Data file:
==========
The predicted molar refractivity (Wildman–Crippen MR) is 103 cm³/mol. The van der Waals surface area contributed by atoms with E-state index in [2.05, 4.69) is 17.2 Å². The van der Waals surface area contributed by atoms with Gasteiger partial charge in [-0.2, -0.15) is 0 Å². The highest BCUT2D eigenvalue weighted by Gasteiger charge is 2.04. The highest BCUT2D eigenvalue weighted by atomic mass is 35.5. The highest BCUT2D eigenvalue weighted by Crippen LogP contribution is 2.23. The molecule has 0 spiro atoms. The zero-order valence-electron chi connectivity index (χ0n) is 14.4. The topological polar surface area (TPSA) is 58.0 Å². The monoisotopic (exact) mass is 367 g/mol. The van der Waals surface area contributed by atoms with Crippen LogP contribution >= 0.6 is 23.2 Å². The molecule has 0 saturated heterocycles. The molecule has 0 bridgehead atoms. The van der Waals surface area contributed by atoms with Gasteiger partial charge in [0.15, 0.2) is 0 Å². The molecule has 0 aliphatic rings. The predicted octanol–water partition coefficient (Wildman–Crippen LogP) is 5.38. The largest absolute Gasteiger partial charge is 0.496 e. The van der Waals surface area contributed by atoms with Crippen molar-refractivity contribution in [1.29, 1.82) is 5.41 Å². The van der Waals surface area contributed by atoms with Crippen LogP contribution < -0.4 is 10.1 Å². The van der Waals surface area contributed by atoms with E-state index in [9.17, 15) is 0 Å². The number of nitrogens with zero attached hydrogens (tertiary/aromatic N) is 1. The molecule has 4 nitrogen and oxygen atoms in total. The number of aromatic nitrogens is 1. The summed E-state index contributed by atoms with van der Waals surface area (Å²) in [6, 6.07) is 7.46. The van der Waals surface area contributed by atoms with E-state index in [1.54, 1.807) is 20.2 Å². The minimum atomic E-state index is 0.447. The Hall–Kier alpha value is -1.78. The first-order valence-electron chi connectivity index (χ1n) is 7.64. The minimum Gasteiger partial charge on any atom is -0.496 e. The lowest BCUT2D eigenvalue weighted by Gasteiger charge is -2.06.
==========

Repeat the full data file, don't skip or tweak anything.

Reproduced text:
The predicted molar refractivity (Wildman–Crippen MR) is 103 cm³/mol. The van der Waals surface area contributed by atoms with E-state index in [2.05, 4.69) is 17.2 Å². The van der Waals surface area contributed by atoms with Gasteiger partial charge in [-0.2, -0.15) is 0 Å². The highest BCUT2D eigenvalue weighted by Gasteiger charge is 2.04. The highest BCUT2D eigenvalue weighted by atomic mass is 35.5. The highest BCUT2D eigenvalue weighted by Crippen LogP contribution is 2.23. The molecule has 0 spiro atoms. The zero-order valence-electron chi connectivity index (χ0n) is 14.4. The topological polar surface area (TPSA) is 58.0 Å². The monoisotopic (exact) mass is 367 g/mol. The van der Waals surface area contributed by atoms with Crippen LogP contribution >= 0.6 is 23.2 Å². The molecule has 0 saturated heterocycles. The molecule has 0 bridgehead atoms. The van der Waals surface area contributed by atoms with Gasteiger partial charge in [0.15, 0.2) is 0 Å². The molecule has 0 aliphatic rings. The predicted octanol–water partition coefficient (Wildman–Crippen LogP) is 5.38. The largest absolute Gasteiger partial charge is 0.496 e. The van der Waals surface area contributed by atoms with Crippen molar-refractivity contribution in [1.29, 1.82) is 5.41 Å². The van der Waals surface area contributed by atoms with Crippen LogP contribution < -0.4 is 10.1 Å². The van der Waals surface area contributed by atoms with E-state index in [9.17, 15) is 0 Å². The number of nitrogens with zero attached hydrogens (tertiary/aromatic N) is 1. The molecule has 4 nitrogen and oxygen atoms in total. The number of aromatic nitrogens is 1. The summed E-state index contributed by atoms with van der Waals surface area (Å²) in [6, 6.07) is 7.46. The van der Waals surface area contributed by atoms with E-state index in [1.54, 1.807) is 20.2 Å². The minimum atomic E-state index is 0.447. The Hall–Kier alpha value is -1.78. The first-order valence-electron chi connectivity index (χ1n) is 7.64. The minimum Gasteiger partial charge on any atom is -0.496 e. The lowest BCUT2D eigenvalue weighted by Gasteiger charge is -2.06.